The Employee Ownership Update
March 31, 2006
Tax Reform Initiatives Appear RemoteIRS Commissioner Mark Everson told the National Press Club on March 14 that tax reform is not a high priority for the Administration or Congress, and that the Administration, in particular, shows no interest in moving on the proposals set forth in the President's Advisory Panel on Federal Tax Reform. That panel, among other things, had recommended completely overhauling retirement plans. The panel's recommendations were interpreted as meaning that ESOPs and other defined contribution plans would be replaced by a new version of 401(k) plans, but panel members have said that was not their intention. Whatever they meant, the proposals appear dead for now and, given the short shelf life of such commission proposals, almost certainly dead for the long term.
New Determination Letter ProcessAs of February 1, 2006, there is a new IRS determination letter procedure for qualified plans such as ESOPs and 401(k) plans. The new program requires that plans submit a determination letter to the IRS every five years based on an employer identification number used for federal tax purposes. There are special rules for mergers, spinoffs, and plans maintained by employers under common control. The procedure also extends the period for remedial amendments under the Economic Growth and Tax Relief Reconciliation Act to (EGTTRA) the time of each company's determination letter cycle.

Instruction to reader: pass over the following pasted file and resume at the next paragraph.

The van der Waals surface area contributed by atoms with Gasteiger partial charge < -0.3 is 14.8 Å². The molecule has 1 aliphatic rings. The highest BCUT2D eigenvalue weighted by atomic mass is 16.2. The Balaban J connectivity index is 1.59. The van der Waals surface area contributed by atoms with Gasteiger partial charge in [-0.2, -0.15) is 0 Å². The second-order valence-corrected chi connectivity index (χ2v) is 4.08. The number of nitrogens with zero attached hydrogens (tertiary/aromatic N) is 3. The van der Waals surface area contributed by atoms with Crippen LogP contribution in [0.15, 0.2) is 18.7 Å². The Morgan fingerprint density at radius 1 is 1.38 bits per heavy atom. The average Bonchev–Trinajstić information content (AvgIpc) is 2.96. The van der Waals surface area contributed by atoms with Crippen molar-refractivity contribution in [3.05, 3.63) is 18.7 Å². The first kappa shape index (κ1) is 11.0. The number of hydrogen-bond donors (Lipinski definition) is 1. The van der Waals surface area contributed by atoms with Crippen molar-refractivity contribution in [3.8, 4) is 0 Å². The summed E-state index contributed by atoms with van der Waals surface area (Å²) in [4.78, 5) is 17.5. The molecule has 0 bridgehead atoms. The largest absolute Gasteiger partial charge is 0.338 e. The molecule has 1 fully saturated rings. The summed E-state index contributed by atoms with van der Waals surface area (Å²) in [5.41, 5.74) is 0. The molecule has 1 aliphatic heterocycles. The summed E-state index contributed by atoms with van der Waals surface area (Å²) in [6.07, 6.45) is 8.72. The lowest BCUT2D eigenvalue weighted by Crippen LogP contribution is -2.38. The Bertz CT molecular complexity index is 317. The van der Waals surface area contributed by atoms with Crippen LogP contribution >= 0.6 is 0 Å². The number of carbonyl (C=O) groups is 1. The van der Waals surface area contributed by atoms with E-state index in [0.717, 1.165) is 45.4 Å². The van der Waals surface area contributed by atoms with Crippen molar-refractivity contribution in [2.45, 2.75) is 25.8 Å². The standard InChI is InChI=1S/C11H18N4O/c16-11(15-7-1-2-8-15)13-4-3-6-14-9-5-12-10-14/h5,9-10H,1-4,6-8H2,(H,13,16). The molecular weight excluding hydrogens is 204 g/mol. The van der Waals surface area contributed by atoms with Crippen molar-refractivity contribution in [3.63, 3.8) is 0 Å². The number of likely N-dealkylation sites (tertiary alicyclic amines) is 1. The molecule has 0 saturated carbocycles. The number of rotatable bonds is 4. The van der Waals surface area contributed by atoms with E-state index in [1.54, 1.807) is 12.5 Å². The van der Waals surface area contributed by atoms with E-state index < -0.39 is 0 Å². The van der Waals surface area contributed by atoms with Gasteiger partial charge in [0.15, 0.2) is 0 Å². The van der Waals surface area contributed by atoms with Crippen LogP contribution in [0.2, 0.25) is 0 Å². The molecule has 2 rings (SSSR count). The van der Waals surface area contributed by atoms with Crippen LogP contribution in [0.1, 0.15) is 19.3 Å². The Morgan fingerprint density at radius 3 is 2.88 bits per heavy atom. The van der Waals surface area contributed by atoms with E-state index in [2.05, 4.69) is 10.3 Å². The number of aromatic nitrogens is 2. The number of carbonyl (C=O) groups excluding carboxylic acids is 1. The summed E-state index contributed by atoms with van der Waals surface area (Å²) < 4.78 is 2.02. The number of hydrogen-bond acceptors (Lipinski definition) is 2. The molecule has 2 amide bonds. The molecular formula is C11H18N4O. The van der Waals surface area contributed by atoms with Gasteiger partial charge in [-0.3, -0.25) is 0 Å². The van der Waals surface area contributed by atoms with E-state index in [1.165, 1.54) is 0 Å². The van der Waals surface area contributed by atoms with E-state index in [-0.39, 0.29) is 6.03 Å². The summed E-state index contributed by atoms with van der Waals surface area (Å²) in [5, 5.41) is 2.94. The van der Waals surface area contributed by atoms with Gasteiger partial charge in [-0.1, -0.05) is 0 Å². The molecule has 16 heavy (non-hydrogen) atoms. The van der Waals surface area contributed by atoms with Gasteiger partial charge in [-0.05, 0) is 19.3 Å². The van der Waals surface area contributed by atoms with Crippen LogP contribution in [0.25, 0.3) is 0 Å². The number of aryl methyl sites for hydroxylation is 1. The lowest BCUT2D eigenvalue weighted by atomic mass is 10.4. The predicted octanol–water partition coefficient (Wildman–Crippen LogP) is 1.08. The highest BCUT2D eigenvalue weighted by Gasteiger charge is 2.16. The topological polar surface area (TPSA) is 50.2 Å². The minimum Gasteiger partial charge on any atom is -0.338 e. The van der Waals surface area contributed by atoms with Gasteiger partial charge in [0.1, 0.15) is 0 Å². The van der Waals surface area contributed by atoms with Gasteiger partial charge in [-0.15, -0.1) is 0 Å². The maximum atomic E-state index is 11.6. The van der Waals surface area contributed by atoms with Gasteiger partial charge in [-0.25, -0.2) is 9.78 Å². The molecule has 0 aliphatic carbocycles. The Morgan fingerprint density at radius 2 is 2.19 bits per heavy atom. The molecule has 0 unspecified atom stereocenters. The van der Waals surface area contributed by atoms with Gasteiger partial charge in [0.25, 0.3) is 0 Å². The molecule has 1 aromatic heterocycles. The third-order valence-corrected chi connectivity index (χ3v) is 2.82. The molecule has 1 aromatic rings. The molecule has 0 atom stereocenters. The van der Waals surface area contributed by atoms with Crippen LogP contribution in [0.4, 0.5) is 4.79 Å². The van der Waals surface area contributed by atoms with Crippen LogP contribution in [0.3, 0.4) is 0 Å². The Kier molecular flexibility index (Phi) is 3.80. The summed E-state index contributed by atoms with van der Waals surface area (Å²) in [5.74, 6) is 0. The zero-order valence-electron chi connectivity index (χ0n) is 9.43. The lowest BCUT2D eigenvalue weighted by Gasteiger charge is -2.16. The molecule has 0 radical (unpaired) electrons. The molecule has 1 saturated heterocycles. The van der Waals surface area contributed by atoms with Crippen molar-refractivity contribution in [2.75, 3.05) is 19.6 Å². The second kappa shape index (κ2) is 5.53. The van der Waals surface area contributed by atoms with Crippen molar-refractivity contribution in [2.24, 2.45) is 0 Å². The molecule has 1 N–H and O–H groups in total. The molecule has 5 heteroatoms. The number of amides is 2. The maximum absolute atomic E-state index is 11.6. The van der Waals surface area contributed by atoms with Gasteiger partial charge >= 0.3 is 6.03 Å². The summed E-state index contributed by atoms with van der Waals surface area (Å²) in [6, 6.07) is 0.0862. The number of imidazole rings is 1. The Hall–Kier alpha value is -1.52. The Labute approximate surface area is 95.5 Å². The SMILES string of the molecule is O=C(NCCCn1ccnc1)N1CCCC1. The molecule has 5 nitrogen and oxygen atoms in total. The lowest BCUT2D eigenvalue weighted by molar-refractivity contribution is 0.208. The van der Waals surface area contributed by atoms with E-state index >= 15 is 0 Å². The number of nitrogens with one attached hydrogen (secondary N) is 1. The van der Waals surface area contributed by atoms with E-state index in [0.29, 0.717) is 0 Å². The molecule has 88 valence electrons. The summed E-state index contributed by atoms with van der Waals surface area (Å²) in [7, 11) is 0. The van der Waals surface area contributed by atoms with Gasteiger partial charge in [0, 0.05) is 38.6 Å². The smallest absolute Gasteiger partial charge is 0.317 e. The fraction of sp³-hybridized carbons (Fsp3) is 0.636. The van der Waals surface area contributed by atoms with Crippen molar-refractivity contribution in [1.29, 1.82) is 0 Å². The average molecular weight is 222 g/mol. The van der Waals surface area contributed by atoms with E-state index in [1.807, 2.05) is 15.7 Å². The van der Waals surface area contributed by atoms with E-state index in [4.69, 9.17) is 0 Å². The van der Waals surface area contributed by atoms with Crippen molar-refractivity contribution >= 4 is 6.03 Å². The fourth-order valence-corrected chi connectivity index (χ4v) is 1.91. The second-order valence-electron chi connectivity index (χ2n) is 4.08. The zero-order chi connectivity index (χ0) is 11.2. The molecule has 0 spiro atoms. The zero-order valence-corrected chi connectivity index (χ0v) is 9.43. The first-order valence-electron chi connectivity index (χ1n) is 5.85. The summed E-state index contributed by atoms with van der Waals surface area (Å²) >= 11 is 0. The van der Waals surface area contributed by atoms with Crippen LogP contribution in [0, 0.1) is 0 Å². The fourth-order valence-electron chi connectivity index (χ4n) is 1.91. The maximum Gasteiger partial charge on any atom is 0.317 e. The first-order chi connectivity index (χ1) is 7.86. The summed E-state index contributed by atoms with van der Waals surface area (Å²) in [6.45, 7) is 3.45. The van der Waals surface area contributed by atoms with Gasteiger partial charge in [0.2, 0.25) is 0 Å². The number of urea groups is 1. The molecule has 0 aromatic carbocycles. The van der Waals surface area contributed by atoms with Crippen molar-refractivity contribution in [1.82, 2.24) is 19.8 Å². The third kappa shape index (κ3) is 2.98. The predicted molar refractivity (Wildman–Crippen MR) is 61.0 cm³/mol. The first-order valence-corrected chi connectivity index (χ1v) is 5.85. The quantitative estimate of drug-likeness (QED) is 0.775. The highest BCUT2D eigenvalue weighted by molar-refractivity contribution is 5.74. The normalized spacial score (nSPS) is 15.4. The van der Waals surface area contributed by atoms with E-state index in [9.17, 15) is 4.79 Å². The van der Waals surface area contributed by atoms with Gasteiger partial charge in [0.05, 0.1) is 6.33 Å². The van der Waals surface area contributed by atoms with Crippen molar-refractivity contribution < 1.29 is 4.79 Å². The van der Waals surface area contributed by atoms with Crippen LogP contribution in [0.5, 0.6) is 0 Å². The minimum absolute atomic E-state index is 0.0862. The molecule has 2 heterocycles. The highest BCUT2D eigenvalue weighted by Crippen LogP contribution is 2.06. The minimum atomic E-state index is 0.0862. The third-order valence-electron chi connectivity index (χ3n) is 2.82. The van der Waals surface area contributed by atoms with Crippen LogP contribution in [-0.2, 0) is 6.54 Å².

New European Research on Broad-Based Employee OwnershipBroad-based employee ownership is still in its infancy in most European countries, but there is growing interest in the idea. Two new papers from a recent seminar led by Erik Poutsma of the Nijmegen School of Management in The Netherlands highlight the developments.
In "Changing Patterns of Financial Participation in Europe," Poutsma and his colleagues report on a survey of profit sharing and ownership plans in six countries (the United Kingdom, Denmark, France, The Netherlands, Finland, and Spain). The survey found that broad-based option plans were used at 28% of the companies in The Netherlands, 18% in the UK, and 4% to 12% of companies in other countries. Share purchase plans were more common, with 91% of UK companies offering the plans, 51% of French companies, 40% of Danish companies, and 12% to 16% in the others. The median ownership in the share plans, however, was only 1% of total shares. Only a small minority of companies plan to change either their broad-based option or stock purchase plans in right of recent accounting changes.
In a paper reporting on the results of an October 14, 2005, seminar on the topic, researchers report on a survey of 209 public companies in the UK, France, Finland, and Germany, finding that 37% had some kind of broad-based share plan. A study on French employee ownership plans found that there was a limited impact on financial performance, primarily in smaller companies.